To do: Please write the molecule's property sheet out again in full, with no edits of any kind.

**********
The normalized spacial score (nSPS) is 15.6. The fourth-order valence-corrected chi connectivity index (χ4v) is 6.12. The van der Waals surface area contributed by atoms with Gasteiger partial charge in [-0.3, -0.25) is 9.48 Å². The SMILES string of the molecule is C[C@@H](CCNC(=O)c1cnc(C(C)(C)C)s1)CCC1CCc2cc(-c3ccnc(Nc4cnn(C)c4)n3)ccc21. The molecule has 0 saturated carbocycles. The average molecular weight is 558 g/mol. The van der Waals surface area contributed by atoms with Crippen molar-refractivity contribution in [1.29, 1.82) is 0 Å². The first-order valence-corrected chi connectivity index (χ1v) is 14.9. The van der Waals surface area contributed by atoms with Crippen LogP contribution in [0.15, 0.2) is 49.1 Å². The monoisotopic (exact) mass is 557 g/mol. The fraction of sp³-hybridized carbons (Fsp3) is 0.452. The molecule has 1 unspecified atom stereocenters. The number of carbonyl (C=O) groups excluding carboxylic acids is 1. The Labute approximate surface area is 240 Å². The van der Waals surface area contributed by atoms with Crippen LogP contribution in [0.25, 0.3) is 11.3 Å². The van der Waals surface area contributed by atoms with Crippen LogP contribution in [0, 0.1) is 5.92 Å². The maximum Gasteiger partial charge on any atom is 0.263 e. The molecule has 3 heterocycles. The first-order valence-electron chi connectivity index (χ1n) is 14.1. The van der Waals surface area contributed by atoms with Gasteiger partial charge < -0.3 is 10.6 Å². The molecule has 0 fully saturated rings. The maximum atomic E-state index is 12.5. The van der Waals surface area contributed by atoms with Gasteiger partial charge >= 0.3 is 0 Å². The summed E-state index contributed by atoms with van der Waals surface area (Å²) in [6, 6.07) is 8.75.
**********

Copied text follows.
The normalized spacial score (nSPS) is 15.6. The fourth-order valence-corrected chi connectivity index (χ4v) is 6.12. The van der Waals surface area contributed by atoms with Gasteiger partial charge in [-0.3, -0.25) is 9.48 Å². The SMILES string of the molecule is C[C@@H](CCNC(=O)c1cnc(C(C)(C)C)s1)CCC1CCc2cc(-c3ccnc(Nc4cnn(C)c4)n3)ccc21. The molecule has 0 saturated carbocycles. The average molecular weight is 558 g/mol. The van der Waals surface area contributed by atoms with Crippen molar-refractivity contribution in [1.29, 1.82) is 0 Å². The first-order valence-corrected chi connectivity index (χ1v) is 14.9. The van der Waals surface area contributed by atoms with Crippen LogP contribution in [0.15, 0.2) is 49.1 Å². The monoisotopic (exact) mass is 557 g/mol. The fraction of sp³-hybridized carbons (Fsp3) is 0.452. The molecule has 1 unspecified atom stereocenters. The number of carbonyl (C=O) groups excluding carboxylic acids is 1. The Labute approximate surface area is 240 Å². The van der Waals surface area contributed by atoms with Crippen LogP contribution in [0.25, 0.3) is 11.3 Å². The van der Waals surface area contributed by atoms with Crippen LogP contribution in [0, 0.1) is 5.92 Å². The maximum Gasteiger partial charge on any atom is 0.263 e. The molecule has 3 heterocycles. The first-order valence-electron chi connectivity index (χ1n) is 14.1. The van der Waals surface area contributed by atoms with Gasteiger partial charge < -0.3 is 10.6 Å². The molecule has 0 fully saturated rings. The maximum atomic E-state index is 12.5. The van der Waals surface area contributed by atoms with Gasteiger partial charge >= 0.3 is 0 Å². The summed E-state index contributed by atoms with van der Waals surface area (Å²) in [6, 6.07) is 8.75.